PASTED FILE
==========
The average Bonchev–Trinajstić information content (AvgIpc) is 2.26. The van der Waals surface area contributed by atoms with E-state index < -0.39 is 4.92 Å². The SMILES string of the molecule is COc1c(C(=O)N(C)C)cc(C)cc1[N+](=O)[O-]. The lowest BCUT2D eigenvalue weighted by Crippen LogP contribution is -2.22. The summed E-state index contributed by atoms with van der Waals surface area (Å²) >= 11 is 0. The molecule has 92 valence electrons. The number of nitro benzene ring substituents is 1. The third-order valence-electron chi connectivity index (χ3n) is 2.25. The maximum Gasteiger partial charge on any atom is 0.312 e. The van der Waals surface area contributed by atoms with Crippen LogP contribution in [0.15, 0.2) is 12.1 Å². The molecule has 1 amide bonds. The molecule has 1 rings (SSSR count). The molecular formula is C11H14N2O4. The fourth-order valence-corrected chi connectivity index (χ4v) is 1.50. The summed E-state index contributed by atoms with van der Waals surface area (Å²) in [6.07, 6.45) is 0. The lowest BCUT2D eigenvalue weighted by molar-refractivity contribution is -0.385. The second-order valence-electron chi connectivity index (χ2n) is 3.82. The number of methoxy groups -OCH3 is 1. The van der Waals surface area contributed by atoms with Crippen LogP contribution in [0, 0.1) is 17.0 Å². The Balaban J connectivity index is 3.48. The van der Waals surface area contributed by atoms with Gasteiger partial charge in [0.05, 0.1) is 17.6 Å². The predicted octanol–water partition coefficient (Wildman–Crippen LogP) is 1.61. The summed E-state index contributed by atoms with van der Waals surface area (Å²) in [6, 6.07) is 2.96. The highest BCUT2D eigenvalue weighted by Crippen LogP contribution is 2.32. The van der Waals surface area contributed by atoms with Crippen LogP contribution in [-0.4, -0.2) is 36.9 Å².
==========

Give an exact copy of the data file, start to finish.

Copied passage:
The average Bonchev–Trinajstić information content (AvgIpc) is 2.26. The van der Waals surface area contributed by atoms with E-state index < -0.39 is 4.92 Å². The SMILES string of the molecule is COc1c(C(=O)N(C)C)cc(C)cc1[N+](=O)[O-]. The lowest BCUT2D eigenvalue weighted by Crippen LogP contribution is -2.22. The summed E-state index contributed by atoms with van der Waals surface area (Å²) >= 11 is 0. The molecule has 92 valence electrons. The number of nitro benzene ring substituents is 1. The third-order valence-electron chi connectivity index (χ3n) is 2.25. The maximum Gasteiger partial charge on any atom is 0.312 e. The van der Waals surface area contributed by atoms with Crippen LogP contribution in [0.15, 0.2) is 12.1 Å². The molecule has 1 amide bonds. The molecule has 1 rings (SSSR count). The molecular formula is C11H14N2O4. The fourth-order valence-corrected chi connectivity index (χ4v) is 1.50. The summed E-state index contributed by atoms with van der Waals surface area (Å²) in [6.07, 6.45) is 0. The lowest BCUT2D eigenvalue weighted by molar-refractivity contribution is -0.385. The second-order valence-electron chi connectivity index (χ2n) is 3.82. The number of methoxy groups -OCH3 is 1. The van der Waals surface area contributed by atoms with Crippen LogP contribution in [0, 0.1) is 17.0 Å². The Balaban J connectivity index is 3.48. The van der Waals surface area contributed by atoms with Gasteiger partial charge in [0.05, 0.1) is 17.6 Å². The predicted octanol–water partition coefficient (Wildman–Crippen LogP) is 1.61. The summed E-state index contributed by atoms with van der Waals surface area (Å²) in [6, 6.07) is 2.96. The highest BCUT2D eigenvalue weighted by Crippen LogP contribution is 2.32. The van der Waals surface area contributed by atoms with Crippen LogP contribution in [-0.4, -0.2) is 36.9 Å².